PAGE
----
Fancy Tiger Crafts in Denver, before their shop reorganization.
As retail store owners weigh how to safely reopen, protecting the health of employees and customers is paramount. Curbside pickup provides an enticing middle ground for stores that want to increase local sales with less risk. With precautions in place, some craft businesses are using curbside service to connect with local customers — from a distance.
Adding Curbside Pickup
Curbside service can be broken down into three steps:
- Customers place an order online (or over the phone) for curbside pickup.
- The store sends a notification (often email or text) when an order is ready for pickup.
- Customers collect their purchases from a designated location (usually outside the front door)
For Fancy Tiger Crafts in Denver, Colorado, offering curbside pickup has made processing online orders easier for their employees, and sped up fulfillment time. “It just takes less time than shipping,” says co-owner Jaime Jennings. “We can just put the order in a bag. We don’t have to weigh packages or print postage.” With USPS facing delays due to an increase in shipments, curbside pickup presents a speedier option for local customers.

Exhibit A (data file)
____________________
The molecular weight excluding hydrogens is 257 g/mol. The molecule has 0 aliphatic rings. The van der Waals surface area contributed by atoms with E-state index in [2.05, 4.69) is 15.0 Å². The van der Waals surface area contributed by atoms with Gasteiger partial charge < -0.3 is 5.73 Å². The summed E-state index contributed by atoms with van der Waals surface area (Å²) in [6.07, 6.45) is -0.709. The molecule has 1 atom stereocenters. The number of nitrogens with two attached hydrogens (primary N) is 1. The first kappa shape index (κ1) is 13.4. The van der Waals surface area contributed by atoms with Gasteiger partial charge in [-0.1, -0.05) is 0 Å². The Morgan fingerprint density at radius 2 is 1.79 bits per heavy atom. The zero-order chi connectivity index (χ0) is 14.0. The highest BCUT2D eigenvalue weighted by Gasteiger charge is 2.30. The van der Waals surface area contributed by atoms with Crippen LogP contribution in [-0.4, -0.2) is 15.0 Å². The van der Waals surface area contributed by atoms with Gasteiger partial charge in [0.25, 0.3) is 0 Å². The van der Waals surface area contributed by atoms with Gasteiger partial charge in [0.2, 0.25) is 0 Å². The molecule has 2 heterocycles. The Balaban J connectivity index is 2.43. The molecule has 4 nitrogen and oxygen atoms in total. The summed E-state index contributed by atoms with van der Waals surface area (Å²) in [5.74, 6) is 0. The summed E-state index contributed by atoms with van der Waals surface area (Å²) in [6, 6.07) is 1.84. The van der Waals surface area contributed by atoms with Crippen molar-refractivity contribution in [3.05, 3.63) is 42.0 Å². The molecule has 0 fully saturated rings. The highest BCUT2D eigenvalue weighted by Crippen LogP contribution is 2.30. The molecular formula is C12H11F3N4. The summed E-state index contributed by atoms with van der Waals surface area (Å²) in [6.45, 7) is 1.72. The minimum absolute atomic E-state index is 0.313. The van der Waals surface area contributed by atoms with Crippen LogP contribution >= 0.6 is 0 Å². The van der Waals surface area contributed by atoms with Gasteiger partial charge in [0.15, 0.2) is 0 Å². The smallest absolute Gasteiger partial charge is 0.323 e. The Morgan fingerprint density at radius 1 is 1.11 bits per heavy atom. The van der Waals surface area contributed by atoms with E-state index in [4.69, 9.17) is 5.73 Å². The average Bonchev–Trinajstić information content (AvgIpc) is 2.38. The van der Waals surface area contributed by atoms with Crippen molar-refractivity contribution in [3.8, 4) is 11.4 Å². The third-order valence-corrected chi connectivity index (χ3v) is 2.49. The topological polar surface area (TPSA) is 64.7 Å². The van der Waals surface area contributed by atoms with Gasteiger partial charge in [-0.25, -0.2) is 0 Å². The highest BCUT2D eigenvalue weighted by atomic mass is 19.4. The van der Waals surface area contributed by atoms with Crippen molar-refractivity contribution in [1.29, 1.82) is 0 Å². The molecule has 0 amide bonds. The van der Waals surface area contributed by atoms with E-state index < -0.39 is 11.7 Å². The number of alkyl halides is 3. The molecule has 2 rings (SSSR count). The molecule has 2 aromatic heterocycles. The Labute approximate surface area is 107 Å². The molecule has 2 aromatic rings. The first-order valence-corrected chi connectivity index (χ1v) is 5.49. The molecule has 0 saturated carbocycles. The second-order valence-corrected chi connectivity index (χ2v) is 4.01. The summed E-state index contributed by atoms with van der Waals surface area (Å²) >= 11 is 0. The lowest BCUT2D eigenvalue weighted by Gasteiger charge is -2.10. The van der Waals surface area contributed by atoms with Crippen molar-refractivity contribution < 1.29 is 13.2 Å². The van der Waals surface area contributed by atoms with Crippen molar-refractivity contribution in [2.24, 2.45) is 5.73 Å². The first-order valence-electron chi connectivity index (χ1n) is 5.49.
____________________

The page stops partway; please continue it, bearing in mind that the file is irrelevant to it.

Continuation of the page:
Curbside pickup can often be added to a website’s shipping options at checkout, either natively or with an app. Some ecommerce platforms have local delivery options built in, and integrate seamlessly by sending email or text notifications to customers. Stores without ecommerce could advertise curbside pickup for virtual shopping appointments or phone orders.
One key for safety is contactless payment. Stores can reduce exposure risk by accepting payment in advance, via an online shop, PayPal invoice, or processing a credit card over the phone.
A display of appreciation at Bolt Fabric.
The CDC offers health and safety guidelines for reopening businesses, but stores shifting to curbside pickup face additional logistical challenges.
Before the pandemic, Fancy Tiger Crafts was a beautifully merchandised crafts paradise. Hanks of yarn hung from wall pegs, creating an enticing, rainbow-hued display. Owners Jaime Jennings and Amber Corcoran have now transformed their store into a makeshift warehouse.